The Royal Exotic Nursery and Winter Garden was still in existence in 1916[38] but in 1935[39] the whole site, along with the houses in Onslow Crescent were demolished to be replaced by a block of residential flats, which is still extant, and. known as Melton Court


Site of  The Royal Exotic Nursery and Winter Garden


By April 1872, the Sussex Place nursery had almost 20,000 superficial feet of patent greenhouses by The Patent Imperishable Hothouse Company of Newark[40], for whom William Port Ayres was the manager (see page 72). In late 1873 a 200ft. by 12ft. forcing house had just been erected specifically for growing flowers[41]. In 1920, part of the site was occupied by a telephone exchange that was still in place in 1951[42], although later, it was replaced by a small street, known as Barnaby Place, containing a small number of residential buildings.


Melbourne Nursery – 1896 Town Plan


In October 1873, John Wills obtained another property, this time the Melbourne Nursery, near the Crystal Palace. The nursery had previously been occupied by William Lichfield, who had sold-up earlier in the year[43] having fallen into bankruptcy[44]. John Wills took on the nursery on a long lease, planning to devote it to plant and flower production with the aim of supplying his Sussex Place outlet[45]. The Melbourne Nursery, which already had almost 30,000 superficial feet of glass[46], was located on Anerley Road, between Thicket Road and Anerley Park, opposite Madeline Road. Almost immediately, John Wills erected a new 102ft. by 10ft.propagating house, with an attached lean-to forcing pit[47]. In 1879,[48] there were at least ten greenhouses on site, mainly arranged one behind the other on a north-west/south-east alignment. By 1896,[49] only five of the greenhouses appeared to be in use; whilst by 1933[50] this had improved to eight. The nursery had disappeared by 1953[51], being replaced by residential flats, known as Melbourne Court.


Site of  the Melbourne Nursery


John Wills engaged Thomas Messenger on four occasions between 1872 and 1874 and Messenger & Co. on another three occasions in 1875.

The first occasion was in December 1872, ordering a 40ft. by 16ft. extension to an existing house together slate and iron staging, shelving and heating pipes. The latter consisted of 179 yards of 4-inch, 12 yards of 3-inch, 9 yards of 2-inch pipes and 120 patent joints.

At the end of January 1873, Thomas Messenger submitted four estimates, totalling £200. The first was for a new roof measuring 144ft. by 12ft. for an existing lean-to house together with four new 11ft. 3in by 4ft. ends and partitions. The second was for a smaller house involving a new 45ft. by 12ft. roof, an 11ft. 3in, by 4ft. end and several slide ventilators. The third was for a set of heating apparatus, including 48 yards of 4-inch pipes and 24 joints. The fourth, for another set of heating apparatus, this time for a lean-to house, which included 63 yards of 4-inch pipe and 30 cement joints.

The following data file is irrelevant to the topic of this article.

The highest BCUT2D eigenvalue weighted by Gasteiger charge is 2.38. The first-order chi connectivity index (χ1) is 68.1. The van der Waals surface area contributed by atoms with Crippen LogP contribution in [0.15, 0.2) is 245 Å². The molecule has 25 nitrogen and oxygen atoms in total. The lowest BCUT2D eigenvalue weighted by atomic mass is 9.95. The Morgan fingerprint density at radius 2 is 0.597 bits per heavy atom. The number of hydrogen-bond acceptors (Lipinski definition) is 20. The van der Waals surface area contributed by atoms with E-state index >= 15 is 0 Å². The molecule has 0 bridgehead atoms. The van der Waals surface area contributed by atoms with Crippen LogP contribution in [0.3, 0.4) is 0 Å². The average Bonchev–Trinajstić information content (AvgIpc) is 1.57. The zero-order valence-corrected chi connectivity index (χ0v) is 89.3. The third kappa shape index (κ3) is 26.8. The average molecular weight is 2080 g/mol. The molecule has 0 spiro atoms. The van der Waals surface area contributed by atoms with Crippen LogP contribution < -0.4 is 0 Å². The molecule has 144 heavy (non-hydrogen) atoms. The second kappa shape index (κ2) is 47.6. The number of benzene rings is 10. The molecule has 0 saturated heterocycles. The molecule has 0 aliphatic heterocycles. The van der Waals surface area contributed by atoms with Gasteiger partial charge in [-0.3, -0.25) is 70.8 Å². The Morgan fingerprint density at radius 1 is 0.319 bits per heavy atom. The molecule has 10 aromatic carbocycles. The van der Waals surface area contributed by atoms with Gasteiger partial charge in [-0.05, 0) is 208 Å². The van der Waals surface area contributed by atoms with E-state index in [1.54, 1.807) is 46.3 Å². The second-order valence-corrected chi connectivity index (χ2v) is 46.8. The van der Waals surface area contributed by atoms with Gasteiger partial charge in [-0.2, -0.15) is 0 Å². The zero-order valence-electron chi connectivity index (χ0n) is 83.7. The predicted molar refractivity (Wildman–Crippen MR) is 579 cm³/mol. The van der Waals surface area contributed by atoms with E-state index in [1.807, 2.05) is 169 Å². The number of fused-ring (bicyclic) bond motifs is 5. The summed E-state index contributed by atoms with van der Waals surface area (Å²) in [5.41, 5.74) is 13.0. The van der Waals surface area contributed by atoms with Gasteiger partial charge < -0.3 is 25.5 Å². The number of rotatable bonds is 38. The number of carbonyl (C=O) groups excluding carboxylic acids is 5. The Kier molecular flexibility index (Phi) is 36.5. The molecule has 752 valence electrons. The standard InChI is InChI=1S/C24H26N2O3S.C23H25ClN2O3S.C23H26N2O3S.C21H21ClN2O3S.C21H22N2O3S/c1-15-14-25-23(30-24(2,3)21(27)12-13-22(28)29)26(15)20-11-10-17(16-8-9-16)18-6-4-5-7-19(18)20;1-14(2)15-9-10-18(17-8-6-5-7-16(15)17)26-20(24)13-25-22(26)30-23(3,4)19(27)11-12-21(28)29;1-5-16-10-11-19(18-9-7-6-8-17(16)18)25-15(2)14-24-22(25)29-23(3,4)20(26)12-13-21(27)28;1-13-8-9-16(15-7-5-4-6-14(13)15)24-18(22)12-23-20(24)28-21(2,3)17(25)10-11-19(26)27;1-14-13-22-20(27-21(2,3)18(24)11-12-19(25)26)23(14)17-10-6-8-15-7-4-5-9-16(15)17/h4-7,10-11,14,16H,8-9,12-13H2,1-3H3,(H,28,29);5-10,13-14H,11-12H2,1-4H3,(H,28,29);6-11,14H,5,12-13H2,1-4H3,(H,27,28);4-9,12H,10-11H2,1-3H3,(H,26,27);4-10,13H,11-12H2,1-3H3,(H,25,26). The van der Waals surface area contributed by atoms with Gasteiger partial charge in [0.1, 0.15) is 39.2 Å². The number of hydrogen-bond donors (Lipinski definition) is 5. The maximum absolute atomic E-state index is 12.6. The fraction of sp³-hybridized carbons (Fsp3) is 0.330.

Sale Notice – Melbourne Nursery, The Gardeners’ Chronicle & Agricultural Gazette, 14 June 1873

The next occasion was in May when John Wills ordered £76 10s. worth of equipment for heating the 144ft. lean-to structure that Thomas Messenger had renovated earlier in the year. The apparatus included 249 yards of 4-inch, 2 yards of 2-inch heating pipes and 113 joints.

The last order for Thomas Messenger was in December 1874: totalling £375 9s. 6d. the order was for a 102ft. by 21ft. heated half-span house, with shelving and probably erected at Sussex Place. The structure appears to have been rather elaborate with internal pillars, columns and arches with cresting and finials on the roof. The heating system, exclusive of boiler, included 170 yards of 4-inch, 6 yards of 2-inch heating pipe and 75 cement joints. It appears that the structure was erected by Messenger & Co., the following March because a few additional items were charged to the client, including an additional partition and alterations to the heating system that required 3 extra man-days installation work along with an additional 14 yards of 2-inch pipe and 22 cement joints. The house was actually built 4½ inches wider than contracted, for which the client was only charged for the additional material for each end.


Melbourne Nursery, The Gardeners’ Chronicle & Agricultural Gazette, 18 October 1873

In September 1875, John Wills purchased a partitioned 100ft. by 30ft. span house for £424 5s. The house was actually extended by 2ft. to 102ft. prior to being built, costing an additional £7. Originally, the house was intended to be heated using 406 yards of 4-inch, 20 yards of 3-inch heating pipe and 206 cement joints, along with a No.8 boiler that had been sized to be capable of heating an additional 500ft. of 4-inch pipes. However, the heating system priced at £130 was never installed.